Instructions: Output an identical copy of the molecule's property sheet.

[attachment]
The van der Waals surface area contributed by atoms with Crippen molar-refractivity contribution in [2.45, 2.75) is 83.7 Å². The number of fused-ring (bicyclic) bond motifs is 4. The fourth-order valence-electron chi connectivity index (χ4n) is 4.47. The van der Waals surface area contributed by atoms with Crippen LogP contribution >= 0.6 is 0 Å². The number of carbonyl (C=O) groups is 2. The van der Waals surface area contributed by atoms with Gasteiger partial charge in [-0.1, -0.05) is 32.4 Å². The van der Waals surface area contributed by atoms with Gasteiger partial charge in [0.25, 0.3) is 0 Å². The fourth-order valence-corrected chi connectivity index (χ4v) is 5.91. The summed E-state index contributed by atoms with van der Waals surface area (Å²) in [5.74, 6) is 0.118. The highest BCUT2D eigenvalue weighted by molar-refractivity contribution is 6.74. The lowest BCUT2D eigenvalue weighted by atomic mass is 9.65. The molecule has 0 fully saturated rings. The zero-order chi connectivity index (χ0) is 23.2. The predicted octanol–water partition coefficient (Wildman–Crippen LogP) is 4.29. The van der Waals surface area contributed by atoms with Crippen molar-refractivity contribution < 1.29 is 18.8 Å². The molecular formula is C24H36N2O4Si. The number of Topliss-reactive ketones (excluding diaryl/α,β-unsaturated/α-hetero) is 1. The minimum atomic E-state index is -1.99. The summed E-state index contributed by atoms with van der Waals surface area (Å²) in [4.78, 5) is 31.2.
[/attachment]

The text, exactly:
The van der Waals surface area contributed by atoms with Crippen molar-refractivity contribution in [2.45, 2.75) is 83.7 Å². The number of fused-ring (bicyclic) bond motifs is 4. The fourth-order valence-electron chi connectivity index (χ4n) is 4.47. The van der Waals surface area contributed by atoms with Crippen LogP contribution >= 0.6 is 0 Å². The number of carbonyl (C=O) groups is 2. The van der Waals surface area contributed by atoms with Gasteiger partial charge in [-0.1, -0.05) is 32.4 Å². The van der Waals surface area contributed by atoms with Gasteiger partial charge in [0.25, 0.3) is 0 Å². The fourth-order valence-corrected chi connectivity index (χ4v) is 5.91. The summed E-state index contributed by atoms with van der Waals surface area (Å²) in [5.74, 6) is 0.118. The highest BCUT2D eigenvalue weighted by molar-refractivity contribution is 6.74. The lowest BCUT2D eigenvalue weighted by atomic mass is 9.65. The molecule has 0 fully saturated rings. The zero-order chi connectivity index (χ0) is 23.2. The predicted octanol–water partition coefficient (Wildman–Crippen LogP) is 4.29. The van der Waals surface area contributed by atoms with Crippen molar-refractivity contribution < 1.29 is 18.8 Å². The molecular formula is C24H36N2O4Si. The number of Topliss-reactive ketones (excluding diaryl/α,β-unsaturated/α-hetero) is 1. The minimum atomic E-state index is -1.99. The summed E-state index contributed by atoms with van der Waals surface area (Å²) in [4.78, 5) is 31.2.